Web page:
Seo-Young Chu M.A. ’01, a survivor of sexual abuse by deceased English professor Jay Fliegelman Ph.D ’77 during her time as a graduate student, returned to campus to meet with General Counsel Debra Zumwalt to request that the University contribute $1 million to the Rape, Abuse & Incest National Network (RAINN). Stanford denied Chu’s request.
However, both Zumwalt and Provost Persis Drell have since offered to make personal donations to RAINN. Chu requested that they donate in honor of “every victim and every survivor.”
In a meeting with Zumwalt, Chu requested that Stanford contribute one million dollars to a sexual assault prevention organization of her choosing. She also made the repeated request to view the full report Stanford commissioned on her case in 2000. Stanford denied Chu’s initial petition, which she filed in early Nov. 2017, to see the report.
University spokesperson E.J. Miranda wrote in an email to The Daily that Stanford, by University protocol, does not disclose full investigation reports to the complaining or responding party.
“Investigations in matters of this type are conducted in confidence and contain descriptions of interviews that are likewise conducted in confidence,” he wrote.
However, Miranda noted that the University does provide the involved parties with a summary of investigation findings. The University sent Chu a letter signed Nov. 27 by Zumwalt containing an abbreviated version of the findings that led to Fliegelman’s suspension.
Chu said she initially requested the full report to learn more about a detail in Zumwalt’s letter to her regarding a pornographic video.
“I wanted the full report to know more about this detail that jarred me so much… it was this new detail out of nowhere after 17, 18 years. It was like the story suddenly changed,” Chu said.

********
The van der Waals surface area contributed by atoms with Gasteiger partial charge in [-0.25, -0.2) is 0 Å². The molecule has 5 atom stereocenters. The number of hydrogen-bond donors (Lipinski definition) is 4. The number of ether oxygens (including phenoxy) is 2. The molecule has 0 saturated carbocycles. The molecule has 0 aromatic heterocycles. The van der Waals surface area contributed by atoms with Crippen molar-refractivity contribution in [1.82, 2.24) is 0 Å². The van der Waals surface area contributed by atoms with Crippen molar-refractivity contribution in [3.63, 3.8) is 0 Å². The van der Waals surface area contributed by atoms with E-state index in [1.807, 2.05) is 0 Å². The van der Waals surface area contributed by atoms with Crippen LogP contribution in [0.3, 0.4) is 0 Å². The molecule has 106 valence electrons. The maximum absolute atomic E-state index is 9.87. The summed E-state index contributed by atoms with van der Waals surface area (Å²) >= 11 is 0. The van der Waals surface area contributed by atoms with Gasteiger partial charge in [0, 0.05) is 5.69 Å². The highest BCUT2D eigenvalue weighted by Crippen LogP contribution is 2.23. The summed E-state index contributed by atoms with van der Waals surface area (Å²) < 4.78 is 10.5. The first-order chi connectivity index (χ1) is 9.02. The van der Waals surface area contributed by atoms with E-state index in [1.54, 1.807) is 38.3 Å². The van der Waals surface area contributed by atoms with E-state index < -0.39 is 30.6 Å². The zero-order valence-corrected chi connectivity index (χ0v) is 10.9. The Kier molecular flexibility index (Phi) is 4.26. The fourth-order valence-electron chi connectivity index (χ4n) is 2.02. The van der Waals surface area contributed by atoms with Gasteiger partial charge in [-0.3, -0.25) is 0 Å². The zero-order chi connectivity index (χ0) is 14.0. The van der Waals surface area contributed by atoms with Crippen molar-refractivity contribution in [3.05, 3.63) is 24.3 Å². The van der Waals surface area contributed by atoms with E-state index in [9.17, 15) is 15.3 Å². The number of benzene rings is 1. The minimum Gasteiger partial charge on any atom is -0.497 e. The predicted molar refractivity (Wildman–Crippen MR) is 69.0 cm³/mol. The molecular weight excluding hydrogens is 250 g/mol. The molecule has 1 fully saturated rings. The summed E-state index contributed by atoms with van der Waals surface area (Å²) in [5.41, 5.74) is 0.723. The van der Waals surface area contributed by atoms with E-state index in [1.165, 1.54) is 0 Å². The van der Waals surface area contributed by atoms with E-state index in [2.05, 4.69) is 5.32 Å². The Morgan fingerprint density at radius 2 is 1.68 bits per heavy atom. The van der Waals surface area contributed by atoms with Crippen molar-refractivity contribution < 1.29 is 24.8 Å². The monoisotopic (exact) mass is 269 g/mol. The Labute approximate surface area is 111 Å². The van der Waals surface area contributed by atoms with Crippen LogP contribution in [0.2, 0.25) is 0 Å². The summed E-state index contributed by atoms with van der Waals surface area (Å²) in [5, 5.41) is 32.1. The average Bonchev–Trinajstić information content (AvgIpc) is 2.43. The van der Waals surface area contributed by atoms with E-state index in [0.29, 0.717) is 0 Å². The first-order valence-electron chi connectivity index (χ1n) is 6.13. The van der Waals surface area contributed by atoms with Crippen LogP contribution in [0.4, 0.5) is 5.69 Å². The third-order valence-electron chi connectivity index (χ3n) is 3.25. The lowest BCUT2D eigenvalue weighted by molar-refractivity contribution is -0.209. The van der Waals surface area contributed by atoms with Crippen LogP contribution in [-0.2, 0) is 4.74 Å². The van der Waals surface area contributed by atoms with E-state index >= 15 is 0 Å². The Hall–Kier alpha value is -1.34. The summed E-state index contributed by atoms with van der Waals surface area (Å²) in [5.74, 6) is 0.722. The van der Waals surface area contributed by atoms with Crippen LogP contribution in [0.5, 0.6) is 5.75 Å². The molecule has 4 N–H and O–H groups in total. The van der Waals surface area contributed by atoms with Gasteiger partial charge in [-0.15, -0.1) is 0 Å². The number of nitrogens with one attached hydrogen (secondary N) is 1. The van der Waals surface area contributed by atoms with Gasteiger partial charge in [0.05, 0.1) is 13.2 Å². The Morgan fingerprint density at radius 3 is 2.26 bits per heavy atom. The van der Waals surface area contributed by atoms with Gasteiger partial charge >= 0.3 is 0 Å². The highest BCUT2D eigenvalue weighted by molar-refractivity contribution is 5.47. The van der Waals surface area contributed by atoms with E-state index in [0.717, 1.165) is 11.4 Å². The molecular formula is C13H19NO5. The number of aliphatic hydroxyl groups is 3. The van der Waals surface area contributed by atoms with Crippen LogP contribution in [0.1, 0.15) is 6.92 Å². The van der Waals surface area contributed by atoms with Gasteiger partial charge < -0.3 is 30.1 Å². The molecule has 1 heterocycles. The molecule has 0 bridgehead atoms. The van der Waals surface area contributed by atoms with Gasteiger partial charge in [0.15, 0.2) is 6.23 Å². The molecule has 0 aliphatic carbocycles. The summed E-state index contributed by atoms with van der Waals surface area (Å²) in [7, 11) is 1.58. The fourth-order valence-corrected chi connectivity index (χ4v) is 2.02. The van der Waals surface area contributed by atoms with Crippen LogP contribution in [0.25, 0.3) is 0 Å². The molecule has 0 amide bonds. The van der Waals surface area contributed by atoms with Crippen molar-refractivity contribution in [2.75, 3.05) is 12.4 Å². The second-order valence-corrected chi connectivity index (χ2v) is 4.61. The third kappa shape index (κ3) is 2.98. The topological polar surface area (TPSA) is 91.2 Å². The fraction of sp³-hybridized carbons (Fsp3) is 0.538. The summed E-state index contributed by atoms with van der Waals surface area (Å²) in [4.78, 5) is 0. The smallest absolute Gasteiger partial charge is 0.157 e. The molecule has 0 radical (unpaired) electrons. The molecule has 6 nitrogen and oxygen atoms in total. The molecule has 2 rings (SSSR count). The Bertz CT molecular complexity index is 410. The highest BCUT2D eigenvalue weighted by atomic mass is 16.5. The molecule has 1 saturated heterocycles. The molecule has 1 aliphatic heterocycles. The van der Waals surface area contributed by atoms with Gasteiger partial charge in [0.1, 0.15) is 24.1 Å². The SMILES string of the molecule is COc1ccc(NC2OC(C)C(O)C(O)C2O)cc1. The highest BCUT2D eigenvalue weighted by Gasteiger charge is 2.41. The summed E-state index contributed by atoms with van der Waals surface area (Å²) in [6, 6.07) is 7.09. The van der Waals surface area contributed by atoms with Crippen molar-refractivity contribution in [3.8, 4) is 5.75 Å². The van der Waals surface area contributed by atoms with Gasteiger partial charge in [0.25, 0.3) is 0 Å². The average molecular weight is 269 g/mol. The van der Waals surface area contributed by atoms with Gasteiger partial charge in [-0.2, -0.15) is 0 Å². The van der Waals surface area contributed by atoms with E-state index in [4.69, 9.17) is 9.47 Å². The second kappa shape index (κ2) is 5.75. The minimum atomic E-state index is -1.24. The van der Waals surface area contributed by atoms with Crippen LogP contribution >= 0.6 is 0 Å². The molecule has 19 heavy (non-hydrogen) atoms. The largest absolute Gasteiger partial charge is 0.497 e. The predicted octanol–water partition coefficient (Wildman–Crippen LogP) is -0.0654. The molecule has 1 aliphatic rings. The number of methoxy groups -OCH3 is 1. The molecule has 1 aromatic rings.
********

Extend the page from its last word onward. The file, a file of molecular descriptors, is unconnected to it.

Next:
Chu said she does not intend to take legal action against the University.
“I want information; I don’t need a legal viewpoint,” Chu said.
In seeking the full report of the investigation, Chu expressed that she hopes to hold Stanford accountable to a higher standard of transparency.
According to University spokesperson Lisa Lapin, Fliegelman estimated his financial losses as a result of the situation to be approximately $1 million. Chu said the $1 million sum is coincidentally equal to Fliegelman’s purported losses as a result of financial sanction imposed against him.
Chu first posted her request on Twitter on Jan. 25, 2018. She wrote online: “Dear @Stanford: Here is my reply to your silence. I will give up access to the report on the investigation of my rape if you do the following: Donate one million dollars to @RAINN01 [Rape, Abuse, & Incest National Network] on behalf, in honor, in the name of all survivors of sexual violence. This would help heal wounds.”
When she did not receive a reply from Stanford, Chu made her proposal to Zumwalt in person. Zumwalt denied the request and later told The Daily that Stanford invests significantly in sexual assault prevention initiatives on campus.
“In denying Ms. Chu’s request that the University donate $1 million to RAINN, we explained that the University is spending millions of dollars a year for education, training, support and adjudication regarding sexual assault at the University, focusing our efforts towards our goal of zero sexual assault at Stanford,” Zumwalt wrote in an email to The Daily.
Chu said that Stanford’s denial of her request made her feel personally slighted.
“That does feel like a slap, and I use that cliche maybe because of what it has meant all along, because it felt like a physical assault to my body, that denial,” Chu said.
However, Zumwalt and Provost Drell expressed their intent to make personal donations to RAINN in Chu’s honor.
In confirming her commitment to donate, Drell expressed support for RAINN.
“I am impressed by the organization, and it is a cause that is very important to me,” she said.
In a Feb. 25 email to Drell, Zumwalt and Stanford English chair Alex Woloch, Chu thanked Drell and Zumwalt for their donation to RAINN. “Your generosity is moving,” she wrote. “Your recognition is healing.”
She also wrote in the same email, “I look forward to visiting a campus that is free of sexual violence. I look forward to a time when the Stanford English Department can publicly acknowledge its troubled history.”
Contact Alex Tsai at aotsai ‘at’ stanford.edu.